Results of seasonal and annual simulations have been shown to be free of systematic differences linked to the spatial interpolation and to the coarser resolution of both the inputs to and the outputs from the radiation transfer schemes. When the radiation fluxes and tendencies are considered, averaged over a season, there are differences, but usually much smaller than can be found for a change in cloud optical properties and/or the radiation scheme (Morcrette et al. 2001, 2008). Furthermore, the new interpolation strategy, by using spatially averaged quantities as inputs, is a better framework to tackle the spurious behavior sometimes generated by the previously operational sampling scheme, when heavy precipitation could appear over islands due to a mismatch between the atmospheric profiles feeling the orography and surface forcing representative of ocean conditions.

With the new and more computer intensive McRad package, the versatile interface between radiation and the rest of the model is now used with various radiation resolutions depending on the application. For the high-resolution deterministic model run at *T _{L}*799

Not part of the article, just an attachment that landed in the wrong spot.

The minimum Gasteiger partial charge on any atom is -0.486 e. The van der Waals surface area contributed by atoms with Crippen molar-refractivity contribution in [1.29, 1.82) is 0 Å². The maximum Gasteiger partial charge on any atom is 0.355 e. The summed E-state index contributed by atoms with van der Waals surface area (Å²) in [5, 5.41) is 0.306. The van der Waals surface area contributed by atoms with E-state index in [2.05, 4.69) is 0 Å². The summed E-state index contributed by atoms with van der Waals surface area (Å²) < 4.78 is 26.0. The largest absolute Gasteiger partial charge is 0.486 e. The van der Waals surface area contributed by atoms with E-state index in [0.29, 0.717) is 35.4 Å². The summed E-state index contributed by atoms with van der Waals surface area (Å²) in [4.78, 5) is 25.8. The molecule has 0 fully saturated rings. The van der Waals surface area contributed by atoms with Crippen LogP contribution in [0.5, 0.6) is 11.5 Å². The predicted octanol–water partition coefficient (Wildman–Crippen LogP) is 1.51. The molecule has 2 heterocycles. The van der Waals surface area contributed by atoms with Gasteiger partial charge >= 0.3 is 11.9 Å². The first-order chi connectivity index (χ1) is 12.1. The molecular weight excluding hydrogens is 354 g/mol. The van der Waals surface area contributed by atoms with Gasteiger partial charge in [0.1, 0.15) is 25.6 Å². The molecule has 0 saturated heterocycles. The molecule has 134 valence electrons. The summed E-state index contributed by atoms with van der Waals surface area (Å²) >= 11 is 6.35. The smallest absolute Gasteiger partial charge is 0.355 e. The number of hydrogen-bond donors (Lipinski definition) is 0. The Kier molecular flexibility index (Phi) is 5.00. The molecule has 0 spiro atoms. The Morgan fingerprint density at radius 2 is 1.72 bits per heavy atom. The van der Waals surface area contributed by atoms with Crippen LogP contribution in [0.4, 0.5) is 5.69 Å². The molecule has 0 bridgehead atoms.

*L*91, the radiation grid has been reduced to

*R*319 without any detrimental impact on the quality of the forecasts as judged from the objective scores and comparisons of surface parameters with observations.

In high-resolution *T _{L}*799

*L*91 10-day forecasts, the differences in the objective scores for a change of radiation grid down to

*R*319 are very small and only appear in the last 2 days of the 10-day forecasts. Impact on analyses and on 2-m temperature around coastline or orographic features is small and only reaches 1 K for the coarsest spatial interpolation used. For the EPS run at

*T*399

_{L}*L*62, given the approach used to deal with the physical tendencies, a more drastic reduction on the resolution of the radiation grid (down to

*R*95) has been shown to have very limited impact of the quality of the forecasts. At the low resolution used for testing the impact of model developments on the model climate, it was shown that running the model at

*T*159 with an

_{L}*R*159 radiation grid does not bring obvious improvements when the sea surface temperature is specified, and that an

*R*63 radiation grid is adequate for such sensitivity studies.